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Scott Shalaway Results

Scott Shalaway: No one has to tell the birds summer is over

Thursday, September 8, 2011

On Aug. 25 at a high school football game on Wheeling Island in the Ohio River, a flock of high flying birds distracted my attention from the game. Shortly before sunset, I counted about 50 common nighthawks swirling and feeding above the stadium lights. I watched until they disappeared in the darkening night sky.

Cicada killers are vampires of the insect world

Thursday, August 11, 2011

On hot summer days, the pulsing drone of dog day cicadas reminds us that outside temperatures flirt with 90 degrees. It’s also fair warning to be on the lookout for a monstrous insect, the cicada killer.

A-maizing corn has been around for centuries

Thursday, July 28, 2011

For the next few weeks fresh sweet corn will be available at roadside stands, farmers markets and even grocery stores. When the corn is fresh and sweet, it can set off a buying frenzy among shoppers. Everyone wants a dozen ears of corn when it’s fresh and sweet. Ancient origins A taste for sweet corn […]

Keep your cat inside to protect it and the birds

Thursday, July 21, 2011

Since 1989 I have written several times about domestic cats and the havoc they wreak on native wildlife populations. On July 11 cats made the national “fake” news on John Stewart’s The Daily Show.

House wrens can be nasty neighbors

Thursday, July 14, 2011

House wrens are extremely territorial and aggressive. While most birds limit their aggression to members of their own species, house wrens are interspecifically antisocial.

Summer is finally here: wildflowers are in bloom

Thursday, July 7, 2011

Everyone knows the ox-eye daisy (Chrysanthemum leucanthemum). The flower’s bright yellow central disk is surrounded by white petals. It grows almost anywhere brightening hayfields, rural road sides, and even my gravel driveway. It’s almost as ubiquitous as dandelion. Definition of summer To me, ox-eye daisies are the wildflower that defines the beginning of summer. There […]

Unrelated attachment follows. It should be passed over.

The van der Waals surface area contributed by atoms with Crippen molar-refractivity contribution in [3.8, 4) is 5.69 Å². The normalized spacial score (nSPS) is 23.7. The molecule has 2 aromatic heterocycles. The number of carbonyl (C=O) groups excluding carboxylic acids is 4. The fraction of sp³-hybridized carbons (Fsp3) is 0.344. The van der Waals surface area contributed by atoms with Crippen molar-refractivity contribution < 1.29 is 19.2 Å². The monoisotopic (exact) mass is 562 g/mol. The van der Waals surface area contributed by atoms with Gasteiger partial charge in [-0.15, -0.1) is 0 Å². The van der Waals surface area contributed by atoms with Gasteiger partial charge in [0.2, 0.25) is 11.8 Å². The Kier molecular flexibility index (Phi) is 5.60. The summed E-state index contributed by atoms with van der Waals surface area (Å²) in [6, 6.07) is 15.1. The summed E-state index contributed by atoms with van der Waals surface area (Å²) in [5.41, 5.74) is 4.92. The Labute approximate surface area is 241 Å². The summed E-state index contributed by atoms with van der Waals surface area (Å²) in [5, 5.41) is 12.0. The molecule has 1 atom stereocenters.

Belted Kingfishers, easy to identify, hard to forget

Thursday, June 30, 2011

I’m not an avid angler. It’s probably because I’m so easily distracted. Dragonflies and damselflies patrol their territories along cattail-lined shorelines. Bullfrogs bellow from the shoreline, and there’s often at least one snapping turtle coming up for air or a water snake swimming toward me. Attention getter More often, however, it’s the machine gun-like rattle […]

Thankfully, whip-poor-will’s song is hard to forget

Thursday, June 16, 2011

“Whip-poor-will! Whip-poor-will! Whip-poor-will!” The song wakes me at first light. It’s why I keep the bedroom windows open. The song of the whip-poor-will is my favorite alarm. I suppose I value it because I hear it so rarely. Over the last 25 years, I’ve heard it just a handful of times, and just for a […]

Looking for summer reading; look no further

Thursday, June 9, 2011

A good book can make or break a summer vacation. Whether under a beach umbrella or in a comfortable easy chair, any curious naturalist will enjoy these recent titles. Winged Obsession: The Pursuit of the World’s Most Notorious Butterfly Smuggler (2011, William Morrow, $25.99) is the latest book by Jessica Speart. For more than decade, […]

Warblers galore at Magee Marsh in Oak Harbor

Thursday, June 2, 2011

Like most birders, I keep a life list. It is simply a list of the first time and place I saw any particular species. Compared to some, I’m a casual lister; my U.S. list is 500-plus, but I don’t know the exact number. It’s not that important. But I still get excited when I add […]